- the name given in 1540 to the SOCIETY OF JESUS a brotherhood founded six years earlier by Ignatius LOYOLA. During the period 1540-1555 it grew rapidly, acquiring an autocratic structure provided by Loyola's military training and discipline which he promoted in his Spiritual Exercises (1548). They established MISSIONS, orphanages, houses for reclaiming prostitutes, schools, centers of poor relief, and even a system of banking for destitute peasants. Francis XAVIER is perhaps the most famous Jesuit missionary. By the time of Loyola's death in 1556, the Society was one thousand strong with its influence being felt more acutely among the aristocracy than the poor. Through the establishment of Colleges in university settings, the Society became a teaching Order and a leader in CATHOLIC higher education. The Jesuits strongly supported the POPE at the COUNCIL of TRENT and found themselves spearheading the intellectual attack on the REFORMATION by becoming the foremost Roman Catholic APOLOGISTS. Today they are still a powerful force in education and run numerous universities including the Gregorian University in Rome.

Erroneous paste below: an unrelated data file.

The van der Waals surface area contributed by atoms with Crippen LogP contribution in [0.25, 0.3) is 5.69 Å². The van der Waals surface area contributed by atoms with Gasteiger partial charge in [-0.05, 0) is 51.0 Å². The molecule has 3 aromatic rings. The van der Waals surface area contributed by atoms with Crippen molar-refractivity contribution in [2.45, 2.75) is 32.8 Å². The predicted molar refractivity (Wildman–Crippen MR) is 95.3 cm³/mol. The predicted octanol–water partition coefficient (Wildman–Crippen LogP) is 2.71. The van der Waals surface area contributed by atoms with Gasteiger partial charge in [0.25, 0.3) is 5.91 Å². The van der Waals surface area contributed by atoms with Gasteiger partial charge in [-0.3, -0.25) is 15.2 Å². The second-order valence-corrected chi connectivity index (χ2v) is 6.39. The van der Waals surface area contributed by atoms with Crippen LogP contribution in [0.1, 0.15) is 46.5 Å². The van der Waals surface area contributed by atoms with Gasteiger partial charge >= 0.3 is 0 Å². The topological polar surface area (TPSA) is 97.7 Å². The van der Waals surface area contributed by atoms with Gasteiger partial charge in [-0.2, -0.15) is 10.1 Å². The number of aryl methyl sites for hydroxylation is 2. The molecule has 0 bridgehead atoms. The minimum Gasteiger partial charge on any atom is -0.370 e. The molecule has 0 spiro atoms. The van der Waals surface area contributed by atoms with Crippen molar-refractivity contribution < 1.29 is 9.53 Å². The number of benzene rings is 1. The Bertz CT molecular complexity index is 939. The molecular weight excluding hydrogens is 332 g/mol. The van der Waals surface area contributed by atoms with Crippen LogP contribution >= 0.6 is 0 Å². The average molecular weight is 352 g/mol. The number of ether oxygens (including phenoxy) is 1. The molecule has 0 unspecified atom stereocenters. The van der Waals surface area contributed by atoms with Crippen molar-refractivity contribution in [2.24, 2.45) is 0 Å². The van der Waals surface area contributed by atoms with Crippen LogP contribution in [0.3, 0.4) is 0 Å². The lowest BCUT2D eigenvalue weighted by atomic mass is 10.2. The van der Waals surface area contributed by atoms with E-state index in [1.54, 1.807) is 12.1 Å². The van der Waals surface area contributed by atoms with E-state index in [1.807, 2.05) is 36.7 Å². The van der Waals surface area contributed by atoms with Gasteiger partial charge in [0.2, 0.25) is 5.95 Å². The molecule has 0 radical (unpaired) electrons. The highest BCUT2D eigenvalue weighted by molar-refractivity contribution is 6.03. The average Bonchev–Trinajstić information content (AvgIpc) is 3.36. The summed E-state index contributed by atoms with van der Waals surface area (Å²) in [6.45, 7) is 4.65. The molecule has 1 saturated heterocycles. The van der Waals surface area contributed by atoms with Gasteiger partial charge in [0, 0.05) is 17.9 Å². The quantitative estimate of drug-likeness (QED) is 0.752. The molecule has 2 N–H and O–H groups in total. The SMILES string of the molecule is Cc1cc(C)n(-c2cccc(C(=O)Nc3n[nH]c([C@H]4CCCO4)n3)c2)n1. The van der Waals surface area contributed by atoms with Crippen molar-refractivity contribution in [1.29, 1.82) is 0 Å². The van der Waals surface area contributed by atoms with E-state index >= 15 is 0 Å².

Concise dictionary of Religion. 2012.
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jesuits' — ; Jesuits ; … English syllables
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